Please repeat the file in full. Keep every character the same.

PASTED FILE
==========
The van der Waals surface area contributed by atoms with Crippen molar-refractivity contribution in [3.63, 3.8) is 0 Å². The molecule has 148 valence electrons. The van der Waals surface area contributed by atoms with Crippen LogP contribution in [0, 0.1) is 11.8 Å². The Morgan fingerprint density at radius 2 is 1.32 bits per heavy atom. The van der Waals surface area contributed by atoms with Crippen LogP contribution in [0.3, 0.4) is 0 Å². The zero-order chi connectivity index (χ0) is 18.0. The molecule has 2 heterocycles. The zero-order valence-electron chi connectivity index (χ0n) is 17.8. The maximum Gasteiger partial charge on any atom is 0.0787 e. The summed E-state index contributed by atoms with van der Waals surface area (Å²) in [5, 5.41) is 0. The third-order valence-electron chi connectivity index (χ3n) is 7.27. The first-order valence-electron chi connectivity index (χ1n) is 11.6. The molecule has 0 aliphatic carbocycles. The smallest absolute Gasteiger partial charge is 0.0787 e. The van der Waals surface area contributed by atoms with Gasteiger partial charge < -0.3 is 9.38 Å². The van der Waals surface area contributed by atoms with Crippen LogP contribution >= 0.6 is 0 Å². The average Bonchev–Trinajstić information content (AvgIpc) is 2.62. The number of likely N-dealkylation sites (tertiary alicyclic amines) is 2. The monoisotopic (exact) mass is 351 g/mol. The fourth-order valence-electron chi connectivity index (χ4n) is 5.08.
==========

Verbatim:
The van der Waals surface area contributed by atoms with Crippen molar-refractivity contribution in [3.63, 3.8) is 0 Å². The molecule has 148 valence electrons. The van der Waals surface area contributed by atoms with Crippen LogP contribution in [0, 0.1) is 11.8 Å². The Morgan fingerprint density at radius 2 is 1.32 bits per heavy atom. The van der Waals surface area contributed by atoms with Crippen LogP contribution in [0.3, 0.4) is 0 Å². The zero-order chi connectivity index (χ0) is 18.0. The molecule has 2 heterocycles. The zero-order valence-electron chi connectivity index (χ0n) is 17.8. The maximum Gasteiger partial charge on any atom is 0.0787 e. The summed E-state index contributed by atoms with van der Waals surface area (Å²) in [5, 5.41) is 0. The third-order valence-electron chi connectivity index (χ3n) is 7.27. The first-order valence-electron chi connectivity index (χ1n) is 11.6. The molecule has 0 aliphatic carbocycles. The smallest absolute Gasteiger partial charge is 0.0787 e. The van der Waals surface area contributed by atoms with Gasteiger partial charge < -0.3 is 9.38 Å². The van der Waals surface area contributed by atoms with Crippen LogP contribution >= 0.6 is 0 Å². The average Bonchev–Trinajstić information content (AvgIpc) is 2.62. The number of likely N-dealkylation sites (tertiary alicyclic amines) is 2. The monoisotopic (exact) mass is 351 g/mol. The fourth-order valence-electron chi connectivity index (χ4n) is 5.08.